“How many times do you hear them speak of ‘illegal’ as a synonym for migrant. This is incorrect; it is information that starts from an incorrect basis and that pushes the public to develop a negative opinion,” he said.
This points to the media’s obsession with sensationalism and negative stories which grab the public’s attention, he said. We always hear about any bad thing that an immigrant or refugee does, but it’s a “rare piece of news” that focuses on the good stories about them.
Good information is the kind that can “break down the walls of fear and indifference,” he continued. Only when the media, through images and stories, presents the human aspect, can we move beyond the stereotypes and the fear, and really encounter and welcome other people.
For Christians, “the peaceful integration of people of different cultures” is a reflection of the Church’s catholicity, or universality, since “ethnic and cultural diversity is a dimension of the Church’s life, which in the Spirit of Pentecost is open to everyone,” he said.
If handled humanely, migration offers an opportunity for encounter and growth for everyone, Francis continued.
“We must not lose the sense of fraternal responsibility. The defense of human beings knows no barriers; we are all united in wanting to ensure a dignified life for every man, woman, child forced to abandon their land. There is no difference of belief that can stand against this will, indeed.”
Europe and other parts of the world at a “critical juncture” when it comes to migration and the management of migration policies, the Pope said. Leaders need “foresight and cohesion” as well as a “vigilant respect for fundamental human rights” to create policies that end the causes of forced migration.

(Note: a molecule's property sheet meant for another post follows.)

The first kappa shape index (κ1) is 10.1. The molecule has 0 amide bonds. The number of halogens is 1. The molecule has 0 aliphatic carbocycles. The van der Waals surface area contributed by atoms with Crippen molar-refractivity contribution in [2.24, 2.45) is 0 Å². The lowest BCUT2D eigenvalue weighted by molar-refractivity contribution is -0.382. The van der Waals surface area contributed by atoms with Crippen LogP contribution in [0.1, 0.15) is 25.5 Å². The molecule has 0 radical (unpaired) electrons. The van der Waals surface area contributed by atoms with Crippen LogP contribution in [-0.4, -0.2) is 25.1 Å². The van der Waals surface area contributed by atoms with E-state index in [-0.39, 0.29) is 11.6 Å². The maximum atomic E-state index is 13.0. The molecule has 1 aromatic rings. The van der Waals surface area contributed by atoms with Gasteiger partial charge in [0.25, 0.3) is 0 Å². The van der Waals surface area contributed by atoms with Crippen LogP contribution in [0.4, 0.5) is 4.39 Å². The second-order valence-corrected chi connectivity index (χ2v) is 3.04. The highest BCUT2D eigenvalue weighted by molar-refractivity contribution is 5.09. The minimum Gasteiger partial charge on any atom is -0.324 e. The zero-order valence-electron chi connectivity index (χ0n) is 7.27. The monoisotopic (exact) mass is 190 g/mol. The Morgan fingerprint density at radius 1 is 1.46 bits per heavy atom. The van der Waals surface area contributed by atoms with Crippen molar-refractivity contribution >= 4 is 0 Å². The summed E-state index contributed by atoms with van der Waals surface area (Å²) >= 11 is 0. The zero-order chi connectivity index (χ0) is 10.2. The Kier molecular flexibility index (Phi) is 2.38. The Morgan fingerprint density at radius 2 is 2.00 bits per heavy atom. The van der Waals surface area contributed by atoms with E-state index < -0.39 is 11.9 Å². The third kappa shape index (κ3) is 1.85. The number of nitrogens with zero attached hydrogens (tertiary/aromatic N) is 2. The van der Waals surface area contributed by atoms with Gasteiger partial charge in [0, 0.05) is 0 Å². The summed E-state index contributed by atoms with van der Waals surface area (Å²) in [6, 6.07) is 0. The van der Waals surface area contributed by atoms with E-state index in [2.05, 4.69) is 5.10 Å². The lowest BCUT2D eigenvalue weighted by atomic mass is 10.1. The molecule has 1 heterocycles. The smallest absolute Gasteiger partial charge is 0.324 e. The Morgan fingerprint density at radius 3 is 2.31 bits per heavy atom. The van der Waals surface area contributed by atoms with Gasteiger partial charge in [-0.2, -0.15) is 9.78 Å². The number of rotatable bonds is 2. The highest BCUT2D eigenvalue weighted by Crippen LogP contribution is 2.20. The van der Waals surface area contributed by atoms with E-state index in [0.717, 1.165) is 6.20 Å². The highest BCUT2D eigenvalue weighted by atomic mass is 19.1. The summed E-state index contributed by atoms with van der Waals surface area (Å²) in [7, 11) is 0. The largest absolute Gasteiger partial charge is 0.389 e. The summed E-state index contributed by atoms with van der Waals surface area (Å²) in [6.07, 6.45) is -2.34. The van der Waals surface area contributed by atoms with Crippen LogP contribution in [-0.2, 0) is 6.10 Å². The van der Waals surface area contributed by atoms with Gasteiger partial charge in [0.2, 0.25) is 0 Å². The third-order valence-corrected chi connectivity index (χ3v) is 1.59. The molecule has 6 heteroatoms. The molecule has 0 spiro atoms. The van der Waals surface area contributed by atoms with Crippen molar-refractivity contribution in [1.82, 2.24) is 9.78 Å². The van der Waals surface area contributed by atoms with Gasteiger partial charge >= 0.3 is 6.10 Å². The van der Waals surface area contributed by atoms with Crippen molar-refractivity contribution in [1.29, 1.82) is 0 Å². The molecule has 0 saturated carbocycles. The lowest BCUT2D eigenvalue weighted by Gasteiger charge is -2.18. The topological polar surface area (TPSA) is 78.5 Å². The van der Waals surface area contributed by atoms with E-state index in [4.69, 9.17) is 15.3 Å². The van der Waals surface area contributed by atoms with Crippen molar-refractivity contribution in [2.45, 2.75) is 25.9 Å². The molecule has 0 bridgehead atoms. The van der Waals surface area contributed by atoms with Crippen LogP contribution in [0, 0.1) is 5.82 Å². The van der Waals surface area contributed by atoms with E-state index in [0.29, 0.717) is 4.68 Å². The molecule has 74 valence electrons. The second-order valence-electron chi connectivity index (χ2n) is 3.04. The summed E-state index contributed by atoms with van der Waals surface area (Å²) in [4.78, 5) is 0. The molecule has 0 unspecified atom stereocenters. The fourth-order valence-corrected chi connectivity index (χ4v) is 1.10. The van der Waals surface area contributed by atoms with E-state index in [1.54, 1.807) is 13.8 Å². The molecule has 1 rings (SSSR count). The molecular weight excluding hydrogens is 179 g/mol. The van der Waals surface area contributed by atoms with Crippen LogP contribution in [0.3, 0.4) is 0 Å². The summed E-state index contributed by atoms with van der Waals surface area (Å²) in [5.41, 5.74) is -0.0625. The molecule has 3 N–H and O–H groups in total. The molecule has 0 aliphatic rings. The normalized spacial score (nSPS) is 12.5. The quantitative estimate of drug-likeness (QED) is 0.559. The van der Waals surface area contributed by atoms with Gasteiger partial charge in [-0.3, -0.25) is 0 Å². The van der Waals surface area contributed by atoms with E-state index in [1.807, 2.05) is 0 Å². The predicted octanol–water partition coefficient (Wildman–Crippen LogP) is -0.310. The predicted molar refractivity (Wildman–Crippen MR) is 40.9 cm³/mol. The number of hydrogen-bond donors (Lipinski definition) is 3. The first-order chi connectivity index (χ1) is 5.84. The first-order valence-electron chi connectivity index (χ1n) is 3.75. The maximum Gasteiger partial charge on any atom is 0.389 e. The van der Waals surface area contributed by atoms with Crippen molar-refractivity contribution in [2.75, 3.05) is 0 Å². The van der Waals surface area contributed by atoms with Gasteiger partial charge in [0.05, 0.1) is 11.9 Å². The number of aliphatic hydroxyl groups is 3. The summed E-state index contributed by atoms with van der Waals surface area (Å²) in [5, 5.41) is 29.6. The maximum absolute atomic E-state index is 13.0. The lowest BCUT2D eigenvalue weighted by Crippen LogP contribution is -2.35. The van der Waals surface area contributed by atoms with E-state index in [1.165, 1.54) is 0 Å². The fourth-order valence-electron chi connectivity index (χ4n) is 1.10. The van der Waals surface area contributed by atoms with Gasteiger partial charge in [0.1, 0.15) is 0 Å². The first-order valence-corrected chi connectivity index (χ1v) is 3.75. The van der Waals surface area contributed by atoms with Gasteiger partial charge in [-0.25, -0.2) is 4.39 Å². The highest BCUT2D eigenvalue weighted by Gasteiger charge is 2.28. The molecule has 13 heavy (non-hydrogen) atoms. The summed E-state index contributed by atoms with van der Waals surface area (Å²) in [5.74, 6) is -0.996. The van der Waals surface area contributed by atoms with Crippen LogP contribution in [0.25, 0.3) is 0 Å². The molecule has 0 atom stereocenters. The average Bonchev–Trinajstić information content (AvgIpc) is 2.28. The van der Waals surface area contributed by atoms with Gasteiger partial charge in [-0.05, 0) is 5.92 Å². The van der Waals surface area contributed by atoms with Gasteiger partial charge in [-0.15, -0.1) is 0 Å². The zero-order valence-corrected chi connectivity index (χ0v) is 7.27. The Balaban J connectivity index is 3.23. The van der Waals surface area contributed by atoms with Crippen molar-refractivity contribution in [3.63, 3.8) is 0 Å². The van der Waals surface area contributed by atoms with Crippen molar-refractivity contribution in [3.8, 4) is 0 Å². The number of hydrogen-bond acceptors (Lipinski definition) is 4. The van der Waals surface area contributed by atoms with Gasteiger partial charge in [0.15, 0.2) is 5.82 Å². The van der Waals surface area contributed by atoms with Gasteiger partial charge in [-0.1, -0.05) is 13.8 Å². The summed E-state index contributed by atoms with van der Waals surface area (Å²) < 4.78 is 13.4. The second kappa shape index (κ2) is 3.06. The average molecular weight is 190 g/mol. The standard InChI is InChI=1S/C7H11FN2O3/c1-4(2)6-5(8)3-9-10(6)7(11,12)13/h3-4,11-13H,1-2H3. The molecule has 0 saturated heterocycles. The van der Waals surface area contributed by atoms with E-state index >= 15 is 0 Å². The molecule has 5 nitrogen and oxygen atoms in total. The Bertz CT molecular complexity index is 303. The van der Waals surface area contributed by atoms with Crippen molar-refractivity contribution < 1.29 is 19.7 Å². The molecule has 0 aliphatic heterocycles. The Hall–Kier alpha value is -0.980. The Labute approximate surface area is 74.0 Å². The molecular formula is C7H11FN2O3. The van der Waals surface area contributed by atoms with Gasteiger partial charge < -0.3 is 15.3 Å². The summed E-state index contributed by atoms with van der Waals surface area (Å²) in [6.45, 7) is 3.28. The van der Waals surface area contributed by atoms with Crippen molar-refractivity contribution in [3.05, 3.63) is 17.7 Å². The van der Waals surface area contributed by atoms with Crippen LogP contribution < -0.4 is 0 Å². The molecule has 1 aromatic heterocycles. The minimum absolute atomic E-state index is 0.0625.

Repeating what he often says about these policies, the Pope emphasized that there must be international cooperation on the issue that respects both the country welcoming and those being welcomed, and that those coming to the new country respect the laws, customs and traditions of the nation they now reside in.
Likewise, European and other countries should remember how they have also experienced both immigration and emigration “the hard way.”
“How difficult was it after the war for millions of Europeans who left often with the whole family and crossed the ocean to land in South America or the United States!” he said.
“It was not an easy experience even for them. They suffered the burden of being regarded as strangers, they came from far away and without any knowledge of the local language. It was not an easy integration process.”
On January 1st of this year, Pope Francis formed a new Migrants and Refugees Section under the new Dicastery for the Promotion of Integral Human Development. He did this, he said, because “the millions of migrants, refugees, displaced persons and victims of trafficking need special care.”
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Reflecting the strong emphasis he’s placed on this issue of migration throughout his pontificate, Francis has put himself in charge of this section, “at least for a time,” he said.
“The main mission of the Section is to support the Church and pastors – locally, regionally and internationally – in accompanying people at every stage of the migration process,” he said.
The Pope said that he thinks especially of people fleeing conflict, persecution, natural or man-made disasters, as well as trafficked-persons and those in exploitative situations, particularly migrant workers, women, adolescents, and children.
As in the past, migrants are an “enrichment for our society,” he said. “We have much to learn from the past; it is important to act with awareness, without stirring up fear of foreigners.”